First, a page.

No. 2:14-cv-0329 CKD P
Plaintiff is a state prisoner proceeding pro se with an action filed pursuant to 42 U.S.C. § 1983. He has consented to have all proceedings in this matter before a United States Magistrate Judge. See 28 U.S.C. § 636(c). By order filed February 18, 2014, plaintiff's complaint was dismissed with leave to file an amended complaint. Plaintiff has now filed an amended complaint.
The court is required to screen complaints brought by prisoners seeking relief against a governmental entity or officer or employee of a governmental entity. 28 U.S.C. § 1915A(a). The court must dismiss a complaint or portion thereof if the prisoner has raised claims that are legally "frivolous or malicious," that fail to state a claim upon which relief may be granted, or that seek monetary relief from a defendant who is immune from such relief. 28 U.S.C. § 1915A(b)(1),(2).
A claim is legally frivolous when it lacks an arguable basis either in law or in fact. Neitzke v. Williams, 490 U.S. 319, 325 (1989); Franklin v. Murphy, 745 F.2d 1221, 1227-28 (9th Cir. 1984). The court may, therefore, dismiss a claim as frivolous where it is based on an indisputably meritless legal theory or where the factual contentions are clearly baseless. Neitzke, 490 U.S. at 327. The critical inquiry is whether a constitutional claim, however inartfully pleaded, has an arguable legal and factual basis. See Jackson v. Arizona, 885 F.2d 639, 640 (9th Cir. 1989); Franklin, 745 F.2d at 1227.
In order to avoid dismissal for failure to state a claim a complaint must contain more than "naked assertions," "labels and conclusions" or "a formulaic recitation of the elements of a cause of action." Bell Atlantic Corp. v. Twombly, 550 U.S. 544, 555-557 (2007). In other words, "[t]hreadbare recitals of the elements of a cause of action, supported by mere conclusory statements do not suffice." Ashcroft v. Iqbal, 129 S. Ct. 1937, 1949 (2009). Furthermore, a claim upon which the court can grant relief has facial plausibility. Twombly, 550 U.S. at 570. "A claim has facial plausibility when the plaintiff pleads factual content that allows the court to draw the reasonable inference that the defendant is liable for the misconduct alleged." Iqbal, 129 S. Ct. at 1949. When considering whether a complaint states a claim upon which relief can be granted, the court must accept the allegations as true, Erickson v. Pardus, 127 S. Ct. 2197, 2200 (2007), and construe the complaint in the light most favorable to the plaintiff, see Scheuer v. Rhodes, 416 U.S. 232, 236 (1974).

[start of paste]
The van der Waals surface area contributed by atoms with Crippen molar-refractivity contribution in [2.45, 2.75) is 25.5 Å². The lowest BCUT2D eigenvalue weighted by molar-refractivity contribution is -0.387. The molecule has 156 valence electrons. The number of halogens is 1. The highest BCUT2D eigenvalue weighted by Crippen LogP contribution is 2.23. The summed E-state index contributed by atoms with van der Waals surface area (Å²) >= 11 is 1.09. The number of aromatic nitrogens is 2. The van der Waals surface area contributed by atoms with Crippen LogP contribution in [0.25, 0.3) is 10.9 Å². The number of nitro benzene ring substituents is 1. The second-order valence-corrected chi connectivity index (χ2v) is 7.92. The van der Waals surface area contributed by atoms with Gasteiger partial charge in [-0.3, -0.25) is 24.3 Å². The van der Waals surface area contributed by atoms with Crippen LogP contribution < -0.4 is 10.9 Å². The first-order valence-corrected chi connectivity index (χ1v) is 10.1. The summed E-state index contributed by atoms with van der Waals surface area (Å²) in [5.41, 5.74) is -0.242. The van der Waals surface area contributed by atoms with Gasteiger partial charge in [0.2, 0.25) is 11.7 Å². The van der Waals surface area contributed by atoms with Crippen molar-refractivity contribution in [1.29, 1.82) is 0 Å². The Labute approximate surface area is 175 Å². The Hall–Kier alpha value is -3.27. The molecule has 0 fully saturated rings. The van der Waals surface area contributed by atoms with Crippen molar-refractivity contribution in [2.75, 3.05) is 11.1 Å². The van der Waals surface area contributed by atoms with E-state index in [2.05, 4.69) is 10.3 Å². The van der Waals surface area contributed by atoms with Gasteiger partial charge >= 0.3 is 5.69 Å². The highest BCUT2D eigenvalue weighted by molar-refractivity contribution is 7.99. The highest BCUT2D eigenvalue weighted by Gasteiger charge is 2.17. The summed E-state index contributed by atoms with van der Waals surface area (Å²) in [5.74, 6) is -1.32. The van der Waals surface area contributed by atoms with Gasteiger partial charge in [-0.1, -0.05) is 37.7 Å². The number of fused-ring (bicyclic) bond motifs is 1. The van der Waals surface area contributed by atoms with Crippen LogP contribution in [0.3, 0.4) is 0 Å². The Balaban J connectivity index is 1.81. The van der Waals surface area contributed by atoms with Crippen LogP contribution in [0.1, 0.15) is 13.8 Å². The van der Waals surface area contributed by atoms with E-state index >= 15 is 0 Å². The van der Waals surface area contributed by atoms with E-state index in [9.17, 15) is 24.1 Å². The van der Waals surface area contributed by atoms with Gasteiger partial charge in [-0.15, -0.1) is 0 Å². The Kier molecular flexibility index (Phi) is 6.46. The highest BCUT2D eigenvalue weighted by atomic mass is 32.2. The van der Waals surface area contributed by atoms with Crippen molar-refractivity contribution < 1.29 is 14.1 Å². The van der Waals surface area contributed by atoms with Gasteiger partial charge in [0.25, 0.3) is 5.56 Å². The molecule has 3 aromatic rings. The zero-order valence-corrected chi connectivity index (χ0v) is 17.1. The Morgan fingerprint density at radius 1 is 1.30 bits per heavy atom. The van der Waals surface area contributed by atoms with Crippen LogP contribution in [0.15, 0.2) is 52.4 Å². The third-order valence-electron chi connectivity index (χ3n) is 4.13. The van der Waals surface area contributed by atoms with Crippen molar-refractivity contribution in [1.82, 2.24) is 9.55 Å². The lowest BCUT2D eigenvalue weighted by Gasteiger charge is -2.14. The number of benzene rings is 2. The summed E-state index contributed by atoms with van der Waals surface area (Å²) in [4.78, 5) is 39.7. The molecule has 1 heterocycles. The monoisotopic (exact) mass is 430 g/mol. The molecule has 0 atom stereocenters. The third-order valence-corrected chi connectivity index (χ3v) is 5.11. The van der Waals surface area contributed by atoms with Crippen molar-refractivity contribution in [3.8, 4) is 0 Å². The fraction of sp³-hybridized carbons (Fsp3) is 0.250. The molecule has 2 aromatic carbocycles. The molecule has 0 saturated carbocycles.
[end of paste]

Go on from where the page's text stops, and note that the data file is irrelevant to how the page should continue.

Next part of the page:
In the February 18, 2014 order dismissing plaintiff's complaint with leave to amend, the court noted as follows: